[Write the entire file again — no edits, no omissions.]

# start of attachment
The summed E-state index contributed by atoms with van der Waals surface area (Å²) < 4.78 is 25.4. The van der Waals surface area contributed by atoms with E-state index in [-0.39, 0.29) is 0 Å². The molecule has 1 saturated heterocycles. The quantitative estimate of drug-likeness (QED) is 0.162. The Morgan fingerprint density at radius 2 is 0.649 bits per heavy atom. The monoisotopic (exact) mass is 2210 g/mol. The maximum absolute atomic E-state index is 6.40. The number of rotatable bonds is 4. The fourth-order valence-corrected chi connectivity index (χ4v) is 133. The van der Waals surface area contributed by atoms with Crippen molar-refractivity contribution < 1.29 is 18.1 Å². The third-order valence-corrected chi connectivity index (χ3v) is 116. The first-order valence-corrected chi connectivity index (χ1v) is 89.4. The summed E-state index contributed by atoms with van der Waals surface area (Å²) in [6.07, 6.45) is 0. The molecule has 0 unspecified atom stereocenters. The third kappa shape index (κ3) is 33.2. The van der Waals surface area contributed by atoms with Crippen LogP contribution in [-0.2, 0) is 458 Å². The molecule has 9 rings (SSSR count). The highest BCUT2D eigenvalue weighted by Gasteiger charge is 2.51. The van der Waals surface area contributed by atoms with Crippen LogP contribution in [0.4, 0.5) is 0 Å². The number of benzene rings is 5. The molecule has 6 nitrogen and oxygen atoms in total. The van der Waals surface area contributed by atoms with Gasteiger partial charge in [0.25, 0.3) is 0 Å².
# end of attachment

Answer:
The summed E-state index contributed by atoms with van der Waals surface area (Å²) < 4.78 is 25.4. The van der Waals surface area contributed by atoms with E-state index in [-0.39, 0.29) is 0 Å². The molecule has 1 saturated heterocycles. The quantitative estimate of drug-likeness (QED) is 0.162. The Morgan fingerprint density at radius 2 is 0.649 bits per heavy atom. The monoisotopic (exact) mass is 2210 g/mol. The maximum absolute atomic E-state index is 6.40. The number of rotatable bonds is 4. The fourth-order valence-corrected chi connectivity index (χ4v) is 133. The van der Waals surface area contributed by atoms with Crippen molar-refractivity contribution < 1.29 is 18.1 Å². The third-order valence-corrected chi connectivity index (χ3v) is 116. The first-order valence-corrected chi connectivity index (χ1v) is 89.4. The summed E-state index contributed by atoms with van der Waals surface area (Å²) in [6.07, 6.45) is 0. The molecule has 0 unspecified atom stereocenters. The third kappa shape index (κ3) is 33.2. The van der Waals surface area contributed by atoms with Crippen LogP contribution in [-0.2, 0) is 458 Å². The molecule has 9 rings (SSSR count). The highest BCUT2D eigenvalue weighted by Gasteiger charge is 2.51. The van der Waals surface area contributed by atoms with Crippen LogP contribution in [0.4, 0.5) is 0 Å². The number of benzene rings is 5. The molecule has 6 nitrogen and oxygen atoms in total. The van der Waals surface area contributed by atoms with Gasteiger partial charge in [0.25, 0.3) is 0 Å².